The Wreck of the Titanic

Summary / Review / Appreciation

The Wreck of the Titanic by Benjamin Peck Keith is a poem that glorifies the bravery and valour of the captain and crew of the Titanic on its maiden journey.  The first three stanzas describe the grandeur of the ship.  The poet calls the ship a ‘poem of iron and steel’.

On the fateful night when it struck the huge iceberg, Captain Smith, the brave commander of the ship never thought for a moment to save himself.  He stood on the bridge and called out to the crew to be brave and be true to the values of their nation.  They answered his call to ‘be British’ and made their country proud. 

When the life boats were lowered one by one and sent away, the band continued to sing the song “Nearer my God to thee”.  It will be difficult to find such an awfully grand scene anywhere else in history.  The poet then recollects a series of historical events where similar bravery was shown.  With all those stories, the story of the Titanic will also be considered by the future generation as a sublime example of courage shown with utmost nobility.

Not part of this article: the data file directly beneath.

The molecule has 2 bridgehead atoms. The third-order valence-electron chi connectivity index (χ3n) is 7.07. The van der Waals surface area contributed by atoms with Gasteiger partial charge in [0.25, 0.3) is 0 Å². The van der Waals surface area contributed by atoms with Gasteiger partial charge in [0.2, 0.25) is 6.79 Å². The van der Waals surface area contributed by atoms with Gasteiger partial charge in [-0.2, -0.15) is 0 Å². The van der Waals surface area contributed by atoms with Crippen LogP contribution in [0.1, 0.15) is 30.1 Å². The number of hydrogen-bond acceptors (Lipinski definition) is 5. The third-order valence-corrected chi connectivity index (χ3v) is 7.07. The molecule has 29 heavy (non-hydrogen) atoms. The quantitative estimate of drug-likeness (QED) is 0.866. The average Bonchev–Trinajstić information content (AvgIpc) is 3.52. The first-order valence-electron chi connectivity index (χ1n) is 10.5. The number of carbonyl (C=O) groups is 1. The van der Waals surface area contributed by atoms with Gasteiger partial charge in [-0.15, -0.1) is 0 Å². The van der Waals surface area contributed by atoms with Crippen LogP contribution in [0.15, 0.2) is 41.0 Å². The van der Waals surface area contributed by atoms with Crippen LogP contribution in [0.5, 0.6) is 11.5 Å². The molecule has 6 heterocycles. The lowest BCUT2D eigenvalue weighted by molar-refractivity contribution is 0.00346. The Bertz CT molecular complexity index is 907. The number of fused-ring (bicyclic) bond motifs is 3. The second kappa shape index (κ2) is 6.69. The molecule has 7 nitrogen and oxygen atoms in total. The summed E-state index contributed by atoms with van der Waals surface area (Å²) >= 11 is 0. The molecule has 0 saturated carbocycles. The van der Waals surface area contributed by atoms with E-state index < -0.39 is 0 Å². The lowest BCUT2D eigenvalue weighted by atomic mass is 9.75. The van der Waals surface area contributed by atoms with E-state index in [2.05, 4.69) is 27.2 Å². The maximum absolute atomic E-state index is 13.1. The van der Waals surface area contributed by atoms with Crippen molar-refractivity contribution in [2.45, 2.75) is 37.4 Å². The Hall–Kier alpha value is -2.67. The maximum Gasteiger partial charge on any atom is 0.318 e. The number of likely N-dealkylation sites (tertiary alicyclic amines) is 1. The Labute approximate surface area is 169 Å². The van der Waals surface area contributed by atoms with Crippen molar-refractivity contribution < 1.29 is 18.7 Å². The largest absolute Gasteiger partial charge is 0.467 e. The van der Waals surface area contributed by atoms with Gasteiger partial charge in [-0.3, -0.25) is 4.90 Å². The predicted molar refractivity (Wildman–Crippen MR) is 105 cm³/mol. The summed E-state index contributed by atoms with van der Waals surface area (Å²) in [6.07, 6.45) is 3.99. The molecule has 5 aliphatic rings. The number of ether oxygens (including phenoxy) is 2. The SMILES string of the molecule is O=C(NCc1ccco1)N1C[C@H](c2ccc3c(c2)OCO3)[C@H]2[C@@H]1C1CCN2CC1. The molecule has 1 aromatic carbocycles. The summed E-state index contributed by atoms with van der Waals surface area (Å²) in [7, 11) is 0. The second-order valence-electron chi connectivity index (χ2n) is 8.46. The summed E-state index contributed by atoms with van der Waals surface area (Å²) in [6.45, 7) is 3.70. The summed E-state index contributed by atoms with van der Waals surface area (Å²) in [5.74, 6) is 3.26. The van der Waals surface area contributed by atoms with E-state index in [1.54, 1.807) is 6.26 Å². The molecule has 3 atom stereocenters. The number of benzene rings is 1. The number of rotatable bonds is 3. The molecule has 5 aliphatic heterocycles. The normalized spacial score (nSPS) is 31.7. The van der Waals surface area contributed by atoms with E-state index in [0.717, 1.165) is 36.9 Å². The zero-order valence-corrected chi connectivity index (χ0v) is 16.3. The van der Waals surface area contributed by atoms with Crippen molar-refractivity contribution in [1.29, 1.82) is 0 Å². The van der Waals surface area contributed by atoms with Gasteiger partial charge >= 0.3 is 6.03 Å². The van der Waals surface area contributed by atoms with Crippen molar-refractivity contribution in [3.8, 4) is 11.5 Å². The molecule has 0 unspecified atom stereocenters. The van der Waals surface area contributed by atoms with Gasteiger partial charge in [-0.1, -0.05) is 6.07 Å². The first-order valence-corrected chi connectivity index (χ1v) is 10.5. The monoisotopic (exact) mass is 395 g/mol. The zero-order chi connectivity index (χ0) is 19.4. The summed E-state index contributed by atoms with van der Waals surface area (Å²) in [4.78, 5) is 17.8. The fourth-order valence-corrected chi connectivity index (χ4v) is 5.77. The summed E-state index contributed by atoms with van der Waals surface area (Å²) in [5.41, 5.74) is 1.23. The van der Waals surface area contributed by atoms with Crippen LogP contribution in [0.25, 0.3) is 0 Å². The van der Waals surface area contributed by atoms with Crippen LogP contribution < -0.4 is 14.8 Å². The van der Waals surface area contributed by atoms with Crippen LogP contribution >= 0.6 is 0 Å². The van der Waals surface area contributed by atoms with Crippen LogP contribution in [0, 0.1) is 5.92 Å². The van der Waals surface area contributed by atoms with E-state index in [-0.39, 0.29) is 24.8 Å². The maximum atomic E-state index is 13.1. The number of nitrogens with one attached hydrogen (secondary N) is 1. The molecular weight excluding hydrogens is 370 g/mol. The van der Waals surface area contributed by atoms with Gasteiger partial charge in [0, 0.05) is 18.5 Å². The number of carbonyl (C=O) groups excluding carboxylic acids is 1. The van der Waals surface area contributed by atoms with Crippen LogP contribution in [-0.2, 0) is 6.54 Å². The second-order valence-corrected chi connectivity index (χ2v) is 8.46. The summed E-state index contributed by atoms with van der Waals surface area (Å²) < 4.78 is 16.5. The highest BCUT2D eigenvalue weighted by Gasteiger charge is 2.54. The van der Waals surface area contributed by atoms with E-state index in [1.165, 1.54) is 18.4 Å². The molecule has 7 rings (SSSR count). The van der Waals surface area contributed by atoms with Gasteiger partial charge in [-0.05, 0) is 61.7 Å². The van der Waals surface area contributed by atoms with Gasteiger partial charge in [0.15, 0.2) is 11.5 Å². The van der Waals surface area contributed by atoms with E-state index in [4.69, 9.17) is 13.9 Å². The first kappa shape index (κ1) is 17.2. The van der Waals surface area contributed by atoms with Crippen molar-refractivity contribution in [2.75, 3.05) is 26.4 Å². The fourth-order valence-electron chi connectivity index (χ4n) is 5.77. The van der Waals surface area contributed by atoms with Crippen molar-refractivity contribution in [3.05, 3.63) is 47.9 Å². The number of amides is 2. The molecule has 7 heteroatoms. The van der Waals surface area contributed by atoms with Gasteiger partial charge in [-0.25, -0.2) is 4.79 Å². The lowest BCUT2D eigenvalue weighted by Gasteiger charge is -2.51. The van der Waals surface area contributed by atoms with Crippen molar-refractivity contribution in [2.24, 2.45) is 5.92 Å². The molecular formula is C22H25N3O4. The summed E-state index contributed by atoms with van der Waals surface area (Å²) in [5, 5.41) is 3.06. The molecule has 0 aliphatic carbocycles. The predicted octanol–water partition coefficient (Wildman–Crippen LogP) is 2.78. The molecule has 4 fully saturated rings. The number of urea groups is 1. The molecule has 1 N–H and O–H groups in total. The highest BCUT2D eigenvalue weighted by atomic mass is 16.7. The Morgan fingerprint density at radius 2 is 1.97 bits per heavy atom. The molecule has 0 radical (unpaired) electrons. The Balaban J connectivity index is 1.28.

The poem is written in rhyming couplets.  The figures of speech like the metaphor, alliteration, assonance and consonance lend immense beauty to the poem.  The metaphors identifying the ship to a sea dream and a poem of iron and steel are striking.  The simple words used are carefully chosen to evoke the emotions intended by the poet.
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